Propel Morning Briefing Mast Head CPL Training Link Paul's Twitter Link Subscribe Unsubscribe Web Version Propel Info website Propel Info website Forward Email Wainwright Banner Morning Briefing Strap Line
Fri 5th Apr 2019 - Friday Opinion
Subjects: No-shows are a no no, mitigating Brexit food threats, sweat the small stuff, and PPL-ease don’t stop the music
Authors: Glynn Davis, Mike Williams, Ann Elliott and Andy Hill

No-shows are a no no by Glynn Davis

Whenever I make an appointment to visit my dentist I get bombarded by reminders in the run-up to the visit – texts, emails and a phone call.

The reason behind this intrusion is the horrendous number of no-shows my dental practice suffers. The interesting point is the people who fail to turn up without cancelling their appointment are almost universally individuals who don’t have to pay for their treatment, according to my dentist.

There are no fines or penalties for no-shows so we can conclude the reason one grouping invariably turns up is because they have booked time off work so the hours they are committing to the dentist have a monetary value. For those who ultimately don’t pay for their treatment there is likely to be a more relaxed attitude to turning up for appointments. 

For my dentist this is a big problem and one nigh on impossible to overcome – even when sending myriad reminders – because there’s zero chance of them being able to introduce a deposit system whereby the amount is forfeited by no-shows. Even if by some miracle the NHS gave my dentist the go-ahead for such a system, no doubt there would be an outcry and the loss of a lot of patients.

Although restaurants suffer from the same issues with equally horrendous levels of no-shows, at least they are in a position to introduce deposit systems to try to reduce the problem. Edinburgh-based brasserie Dine was reported to have lost as much as £2,700 through last-minute cancellations and no-shows on Valentine’s Day, when it brought in specific foodstuffs for its one-off menu. In a state of shock, no doubt, it then sent out a Twitter poll in which 57% of responders said they would be happy to pay a deposit, while a further 34% would be fine with securing bookings by supplying credit card details.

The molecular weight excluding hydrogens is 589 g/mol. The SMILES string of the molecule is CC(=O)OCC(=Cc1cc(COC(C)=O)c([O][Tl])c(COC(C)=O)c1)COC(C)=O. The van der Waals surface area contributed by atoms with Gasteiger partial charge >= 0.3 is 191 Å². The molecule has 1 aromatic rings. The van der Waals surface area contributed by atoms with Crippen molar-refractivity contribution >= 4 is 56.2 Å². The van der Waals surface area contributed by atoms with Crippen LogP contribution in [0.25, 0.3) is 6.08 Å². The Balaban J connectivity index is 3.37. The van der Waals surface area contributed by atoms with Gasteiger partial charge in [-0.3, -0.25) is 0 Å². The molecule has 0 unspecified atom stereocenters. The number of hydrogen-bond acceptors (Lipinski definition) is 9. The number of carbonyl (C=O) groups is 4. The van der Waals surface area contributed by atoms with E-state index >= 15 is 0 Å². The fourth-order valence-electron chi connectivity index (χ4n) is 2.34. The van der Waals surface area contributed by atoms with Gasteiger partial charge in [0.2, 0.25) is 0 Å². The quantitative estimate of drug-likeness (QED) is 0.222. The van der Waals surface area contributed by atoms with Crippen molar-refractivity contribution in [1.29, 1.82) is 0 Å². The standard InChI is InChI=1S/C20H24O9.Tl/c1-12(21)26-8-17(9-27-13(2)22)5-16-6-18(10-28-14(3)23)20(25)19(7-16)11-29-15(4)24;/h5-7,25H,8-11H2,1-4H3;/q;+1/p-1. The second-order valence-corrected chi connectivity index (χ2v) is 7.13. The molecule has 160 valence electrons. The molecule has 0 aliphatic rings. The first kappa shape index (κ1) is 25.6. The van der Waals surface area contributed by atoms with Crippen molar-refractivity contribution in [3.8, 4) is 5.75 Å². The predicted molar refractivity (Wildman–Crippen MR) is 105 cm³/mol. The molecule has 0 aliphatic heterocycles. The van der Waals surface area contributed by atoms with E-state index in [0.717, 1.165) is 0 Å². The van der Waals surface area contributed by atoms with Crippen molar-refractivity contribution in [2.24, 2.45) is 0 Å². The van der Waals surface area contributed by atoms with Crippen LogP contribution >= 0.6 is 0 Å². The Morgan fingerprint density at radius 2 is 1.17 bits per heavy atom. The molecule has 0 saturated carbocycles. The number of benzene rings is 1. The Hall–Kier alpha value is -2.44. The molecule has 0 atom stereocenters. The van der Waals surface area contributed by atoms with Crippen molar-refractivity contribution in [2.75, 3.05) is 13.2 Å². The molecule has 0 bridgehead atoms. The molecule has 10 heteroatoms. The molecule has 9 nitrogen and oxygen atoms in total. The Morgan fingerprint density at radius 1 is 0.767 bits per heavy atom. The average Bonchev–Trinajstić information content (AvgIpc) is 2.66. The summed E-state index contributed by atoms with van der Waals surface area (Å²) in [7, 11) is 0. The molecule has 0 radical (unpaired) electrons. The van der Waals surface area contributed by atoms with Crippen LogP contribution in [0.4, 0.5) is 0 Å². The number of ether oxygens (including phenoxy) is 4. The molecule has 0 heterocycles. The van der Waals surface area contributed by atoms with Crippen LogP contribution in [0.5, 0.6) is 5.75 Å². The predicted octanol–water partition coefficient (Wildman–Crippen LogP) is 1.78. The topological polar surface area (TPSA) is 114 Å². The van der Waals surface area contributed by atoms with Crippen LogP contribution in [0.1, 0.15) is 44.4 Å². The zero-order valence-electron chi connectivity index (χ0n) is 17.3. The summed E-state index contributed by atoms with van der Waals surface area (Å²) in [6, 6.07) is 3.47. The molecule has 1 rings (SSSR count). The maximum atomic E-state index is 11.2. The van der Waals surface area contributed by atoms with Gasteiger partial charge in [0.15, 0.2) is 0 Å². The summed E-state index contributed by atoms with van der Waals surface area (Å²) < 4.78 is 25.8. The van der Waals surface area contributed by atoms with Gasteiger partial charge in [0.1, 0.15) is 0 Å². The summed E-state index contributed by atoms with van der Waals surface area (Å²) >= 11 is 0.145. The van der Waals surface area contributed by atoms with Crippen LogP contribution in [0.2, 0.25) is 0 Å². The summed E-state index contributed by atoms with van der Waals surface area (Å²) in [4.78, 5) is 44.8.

In my opinion these results are questionable. Even though consumers invariably say they are happy to pay a deposit, my experience suggests they say one thing and do the complete opposite. In these days when people increasingly want a frictionless (and flexible) lifestyle, my instinct suggests many would find the idea of deposits and a potential loss for not showing up or cancelling last minute unacceptable.

It’s hardly a coincidence young people are driving the move to friction-free experiences (with contactless payments and mobile devices at the heart of many of their interactions) and they are also the most likely demographic to commit a no-show. A quarter (25%) of 16 to 24-year-olds admit to regularly failing to show up for a restaurant reservation, according to research by OpenTable.

For OpenTable the solution is to ban people from its platform if they fail to show up four times for bookings they have made in a 12-month period. This is a welcome step and we’ll see if it brings any positive change but it’s easy for offenders to simply book on another platform or under another name. 

Perhaps the industry needs to look at the one positive note coming out of the research – 71% of people who failed to honour a reservation did at least feel some guilt for letting the restaurant down. What’s required is for the offenders to be shamed in some way or for it to be made clear the potential implications of their actions – it’s not a victimless crime.

With billions – £16bn in 2016, according to ResDiary – lost through no-shows every year, the reality on the front line is under-pressure restaurants don’t need the added burden of being let down by irresponsible customers who don’t understand the financial damage they are inflicting on their favourite restaurants. If they don’t get the message, perhaps we should send them to the dentist for some unnecessary treatment – but we know what would happen, don’t we?
Glynn Davis is a leading commentator on retail trends

Mitigating Brexit food threats by Mike Williams